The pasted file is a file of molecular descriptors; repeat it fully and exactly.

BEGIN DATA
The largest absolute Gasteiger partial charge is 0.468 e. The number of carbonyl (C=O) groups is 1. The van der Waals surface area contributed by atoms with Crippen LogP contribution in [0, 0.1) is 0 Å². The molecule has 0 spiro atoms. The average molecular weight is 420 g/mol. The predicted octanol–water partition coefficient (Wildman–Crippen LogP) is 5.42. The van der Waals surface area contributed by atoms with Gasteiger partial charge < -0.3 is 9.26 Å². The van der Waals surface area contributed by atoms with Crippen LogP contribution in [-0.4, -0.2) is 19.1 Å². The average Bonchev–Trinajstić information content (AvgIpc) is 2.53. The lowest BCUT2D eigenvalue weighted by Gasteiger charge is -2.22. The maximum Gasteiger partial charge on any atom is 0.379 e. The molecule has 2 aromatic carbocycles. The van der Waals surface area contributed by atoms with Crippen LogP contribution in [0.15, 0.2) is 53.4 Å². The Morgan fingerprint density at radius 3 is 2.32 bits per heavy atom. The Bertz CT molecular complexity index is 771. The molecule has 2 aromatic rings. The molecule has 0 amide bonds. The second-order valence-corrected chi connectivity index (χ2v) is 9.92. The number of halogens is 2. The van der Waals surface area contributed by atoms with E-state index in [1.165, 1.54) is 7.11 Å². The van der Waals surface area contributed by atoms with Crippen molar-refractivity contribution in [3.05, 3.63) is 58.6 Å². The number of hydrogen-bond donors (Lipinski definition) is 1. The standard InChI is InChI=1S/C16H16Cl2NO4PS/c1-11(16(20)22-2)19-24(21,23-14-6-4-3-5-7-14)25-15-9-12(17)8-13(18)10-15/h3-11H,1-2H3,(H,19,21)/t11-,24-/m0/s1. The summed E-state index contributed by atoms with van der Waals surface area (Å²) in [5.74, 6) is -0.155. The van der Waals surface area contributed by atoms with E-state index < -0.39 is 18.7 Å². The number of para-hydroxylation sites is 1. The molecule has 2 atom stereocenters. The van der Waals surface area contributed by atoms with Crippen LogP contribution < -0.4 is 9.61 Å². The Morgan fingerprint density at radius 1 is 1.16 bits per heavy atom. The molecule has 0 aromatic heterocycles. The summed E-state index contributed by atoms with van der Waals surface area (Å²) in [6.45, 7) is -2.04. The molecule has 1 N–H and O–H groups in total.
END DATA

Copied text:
The largest absolute Gasteiger partial charge is 0.468 e. The number of carbonyl (C=O) groups is 1. The van der Waals surface area contributed by atoms with Crippen LogP contribution in [0, 0.1) is 0 Å². The molecule has 0 spiro atoms. The average molecular weight is 420 g/mol. The predicted octanol–water partition coefficient (Wildman–Crippen LogP) is 5.42. The van der Waals surface area contributed by atoms with Gasteiger partial charge < -0.3 is 9.26 Å². The van der Waals surface area contributed by atoms with Crippen LogP contribution in [-0.4, -0.2) is 19.1 Å². The average Bonchev–Trinajstić information content (AvgIpc) is 2.53. The lowest BCUT2D eigenvalue weighted by Gasteiger charge is -2.22. The maximum Gasteiger partial charge on any atom is 0.379 e. The molecule has 2 aromatic carbocycles. The van der Waals surface area contributed by atoms with Crippen LogP contribution in [0.15, 0.2) is 53.4 Å². The Morgan fingerprint density at radius 3 is 2.32 bits per heavy atom. The Bertz CT molecular complexity index is 771. The molecule has 2 aromatic rings. The molecule has 0 amide bonds. The second-order valence-corrected chi connectivity index (χ2v) is 9.92. The number of halogens is 2. The van der Waals surface area contributed by atoms with E-state index in [1.165, 1.54) is 7.11 Å². The van der Waals surface area contributed by atoms with Crippen molar-refractivity contribution in [3.05, 3.63) is 58.6 Å². The number of hydrogen-bond donors (Lipinski definition) is 1. The standard InChI is InChI=1S/C16H16Cl2NO4PS/c1-11(16(20)22-2)19-24(21,23-14-6-4-3-5-7-14)25-15-9-12(17)8-13(18)10-15/h3-11H,1-2H3,(H,19,21)/t11-,24-/m0/s1. The summed E-state index contributed by atoms with van der Waals surface area (Å²) in [5.74, 6) is -0.155. The van der Waals surface area contributed by atoms with E-state index < -0.39 is 18.7 Å². The number of para-hydroxylation sites is 1. The molecule has 2 atom stereocenters. The van der Waals surface area contributed by atoms with Crippen LogP contribution < -0.4 is 9.61 Å². The Morgan fingerprint density at radius 1 is 1.16 bits per heavy atom. The molecule has 0 aromatic heterocycles. The summed E-state index contributed by atoms with van der Waals surface area (Å²) in [6.45, 7) is -2.04. The molecule has 1 N–H and O–H groups in total.